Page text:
Do you have judgments about yourself or others who often go for bargains or freebies? Here are some new ways you can look at and feel about those behaviors.
1) Find creative ways to stretch what you have. I’ve always liked getting something for nothing, or feeling like I got double duty out of something. This morning, it felt like I won at kitchen Bingo! I was wondering what to have for breakfast and I thought of eggs, but didn’t feel like fried or boiled eggs. I’d rescued a few-days-old loaf of homemade bread from being disposed of by a more fussy housemate than I am. And, thrifty saver that I am, I’ve kept various jars of nearly empty jam, mustard, pickles, etc. that get left when roomers move on. So I got a 3-for-1 this morning. I used an egg and bread to make French toast and topped it with yogurt and the contents of the now-empty raspberry jam jar.
Now it’s true most people might’ve thrown those last tablespoons of jam out, but they didn’t get the smug satisfaction of being bodaciously resourceful or thrifty (some might call it tightfisted or pennypinching). Besides, one more glass container made it to recycling instead of being hidden in the garbage so someone could avoid cleaning it. I’ve said often enough, as a reason for my overly frugal habits, that I must have died of starvation in a former life, and am making up for it big time in this life.
2) Consider freebies a gift; say thank you! I consider a housemate’s leftovers like many would view a surprise gift. It’s not that I’m on a tight budget or can’t afford what I really want. It’s just the childlike serendipity of the unexpected. I’m sure I’m as pleased by David’s Thai food extras from his workplace as my granddaughter Kayla is by the plastic McDonald’s cup that makes a burping noise when you touch the straw. And when Bruce passes on the fresh organic spinach stems he doesn’t use (but he knows I will), I feel like I’ve done my part in saving the landfill from overflowing, or at least in not wasting a potential spinach salad and spinach soup—both of which taste quite good with (bacon) soy bits, by the way.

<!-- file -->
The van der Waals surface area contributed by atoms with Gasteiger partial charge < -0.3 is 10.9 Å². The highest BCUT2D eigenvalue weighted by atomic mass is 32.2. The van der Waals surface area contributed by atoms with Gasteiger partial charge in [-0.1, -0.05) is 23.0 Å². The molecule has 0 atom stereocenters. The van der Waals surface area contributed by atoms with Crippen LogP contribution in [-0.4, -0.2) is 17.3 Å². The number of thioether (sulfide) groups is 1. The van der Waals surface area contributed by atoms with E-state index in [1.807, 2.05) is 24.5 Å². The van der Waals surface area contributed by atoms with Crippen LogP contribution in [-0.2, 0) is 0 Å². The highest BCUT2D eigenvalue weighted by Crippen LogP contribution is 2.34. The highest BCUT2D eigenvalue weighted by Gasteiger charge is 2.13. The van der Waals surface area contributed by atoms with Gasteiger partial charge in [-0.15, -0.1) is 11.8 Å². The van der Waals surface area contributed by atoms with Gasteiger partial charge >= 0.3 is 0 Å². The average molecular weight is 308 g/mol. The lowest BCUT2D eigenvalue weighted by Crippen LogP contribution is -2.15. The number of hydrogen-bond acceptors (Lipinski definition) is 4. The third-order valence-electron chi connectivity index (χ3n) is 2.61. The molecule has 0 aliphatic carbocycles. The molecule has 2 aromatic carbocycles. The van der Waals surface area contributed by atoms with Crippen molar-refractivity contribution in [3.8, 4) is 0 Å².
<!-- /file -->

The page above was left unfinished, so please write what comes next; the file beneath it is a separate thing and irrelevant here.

The ultimate in 2-for-1s is the Entertainment book I bought for $40. There are many more restaurants and theaters and recreational activities than I’ll ever be able to use, but the hundreds of coupons give me such a feeling of luxurious plenitude. And when I hand one over to a new guy I’ve met through the personals when we go out for lunch, I don’t feel any do-what’s-fair need to pull out my billfold to pay my share. It’s a fun way of discovering new places, too. I sometimes trade coupons with other book buyers, so I have duplicates for Baskin Robbins, West Seattle restaurants, Seattle Center places I use with Kayla, and more. That is, until my billfold, a repository for most-likely-to-be-used coupons along with the green stuff, showed up missing. Fortunately, I had also obsessively stuffed coupons for each section of the city in separate envelopes. It’s much less bulky to take the Capitol Hill envelope than the 1 5/8” thick book of coupons.